Going into your first busy season in public accounting can be quite intimidating. If you’ve dubbed yourself an auditor, it’s likely that week one you’ll be interacting with the client. Or if you’ve chosen tax, you’re given the forms and asked to go with it. Everything in school seems challenging but then you get hit with the real world of public accounting. If you haven’t realized it yet, you will soon…school gives you the vocabulary, the frame of reference, and the ability to confidently tell the difference between debits and credits, but it’s your first busy season where you learn how much you don’t know. I recently came across an article in the Journal of Accountancy that included tips for first-year auditors. Even though some of the tips seem obvious, sometimes, we have to remind ourselves. (more…)
The first time I tried to enlist in the Marine Corps, I got laughed out of the recruiter’s office. At a pudgy 300 pounds, I was hardly an ideal candidate. The recruiter was just playing the odds when he took one look at me, pointed to the door, and told me to stop wasting his time.
After months of diet and exercise, I did get a recruiter to take me seriously – and finally graduated from boot camp at 185 pounds, 18 months after that initial failed attempt. The tough feedback that I received in the Marines was exactly what I needed to get my life together.
Read the rest of the article from Harvard Business Review.
For many attorneys, retaining the services of a Forensic CPA can play a fundamental role in successfully resolving their clients’ legal disputes. A forensic accountant should possess the unique skills and abilities necessary to assist attorneys and their clients in litigation involving complex financial matters. The need for forensic accountants as expert witnesses and consultants arises from financial issues requiring highly specialized knowledge across a variety of disciplines. Often, these key issues are pertinent to the outcome of the case. Forensic accountants are able to provide a variety of services to attorneys and clients that range from consulting engagements and preparation of financial analyses, to assistance in settlement negotiations and expert witness testimony. (more…)
As a CPA, perhaps one of your career goals is to become a partner. Whether that be at a Big 4 firm, a smaller firm, or perhaps starting up your own. One of the things I would always hear as it relates to partners is having a book of business. Maintaining clients as well as bringing new ones in. When I first started my career, business development seems like such a daunting task (who am I kidding, it’s still daunting at times). How do you even start? What knowledge or technical expertise can I even offer? What’s the point if I’m just starting my career and won’t need a book of business for a while? (more…)
When I was going through the recruiting process in my final years of college, I had a hard time deciding whether I wanted to work at a large or a small firm. I talked to firms of all sizes and accepted an offer with a small firm in Tampa, Florida. Now that it is a few years later, I think I made the right choice for myself. But after working for a few years I now think the size of the firm is less important. I now realize that it is more important to me that I enjoy my work and that I continue to gain experience and grow professionally. These are a few of the experiences I have gained while working at a small firm… (more…)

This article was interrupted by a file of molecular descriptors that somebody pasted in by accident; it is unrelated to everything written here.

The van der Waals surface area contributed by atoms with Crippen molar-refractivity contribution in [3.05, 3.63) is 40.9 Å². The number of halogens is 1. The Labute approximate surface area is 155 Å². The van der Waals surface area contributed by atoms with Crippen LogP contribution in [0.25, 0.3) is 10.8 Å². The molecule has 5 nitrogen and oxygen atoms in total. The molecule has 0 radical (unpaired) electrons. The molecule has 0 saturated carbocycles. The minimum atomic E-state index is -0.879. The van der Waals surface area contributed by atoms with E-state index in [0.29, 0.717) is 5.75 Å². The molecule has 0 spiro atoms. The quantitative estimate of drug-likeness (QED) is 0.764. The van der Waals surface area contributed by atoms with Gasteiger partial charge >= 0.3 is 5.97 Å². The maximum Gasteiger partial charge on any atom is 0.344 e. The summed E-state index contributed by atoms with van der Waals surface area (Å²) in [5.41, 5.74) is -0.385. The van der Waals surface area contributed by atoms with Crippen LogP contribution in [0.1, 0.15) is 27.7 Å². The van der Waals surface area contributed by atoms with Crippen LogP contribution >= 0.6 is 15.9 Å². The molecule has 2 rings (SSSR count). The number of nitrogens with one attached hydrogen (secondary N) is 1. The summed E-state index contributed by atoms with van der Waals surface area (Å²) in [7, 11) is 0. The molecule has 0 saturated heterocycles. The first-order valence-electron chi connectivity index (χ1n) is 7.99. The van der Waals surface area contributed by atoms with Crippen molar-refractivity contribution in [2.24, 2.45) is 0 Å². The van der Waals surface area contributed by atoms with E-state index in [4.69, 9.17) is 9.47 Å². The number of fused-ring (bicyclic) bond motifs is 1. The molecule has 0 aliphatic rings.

Have you have ever wondered what it’s like working at the Federal Bureau of Investigation?
Our Mission. At the FBI, we do complex work to achieve a simple mission: to protect the American people and uphold the Constitution of the United States.
Our People. The FBI is staffed by more than 35,000 employees including special agents, intelligence analysts, and support professionals with an annual budget of approximately $8.7 billion in fiscal year 2016. (more…)
For many employees of small to midsize public accounting firms succession planning is an important topic. Young CPAs in those firms often assume that it is not their place to get involved or are unsure what they can do to become a part of the process and prepare for the future. Below is a link to an article from the AICPA’s Young CPA Network outlining ways Young CPAs can prepare for this process. Read the article
Law, Redd, Crona & Munroe, PA
The path to partner can be faster and easier than is often reported. In fact, it took one partner only seven years at Top-100 firm Warren Averett. Fifteen percent of its 124 partners are under 40, including the CFO.
In a recent webinar, Yogesh Patel, an audit partner who is under 40, explained how he became partner in 11 years. Yogesh started at the firm as a runner during his junior year at college. That meant he did things like moving furniture, making bank deposits and picking up lunches. There was an added benefit, though: Doing low-level tasks gave him a real feel for how the firm treats people at all levels. Courtesies like saying “please” and “thank you”; flexibility in taking time off for important personal events—these were extended to personnel all the way up and down the line.
Read more and view webinar here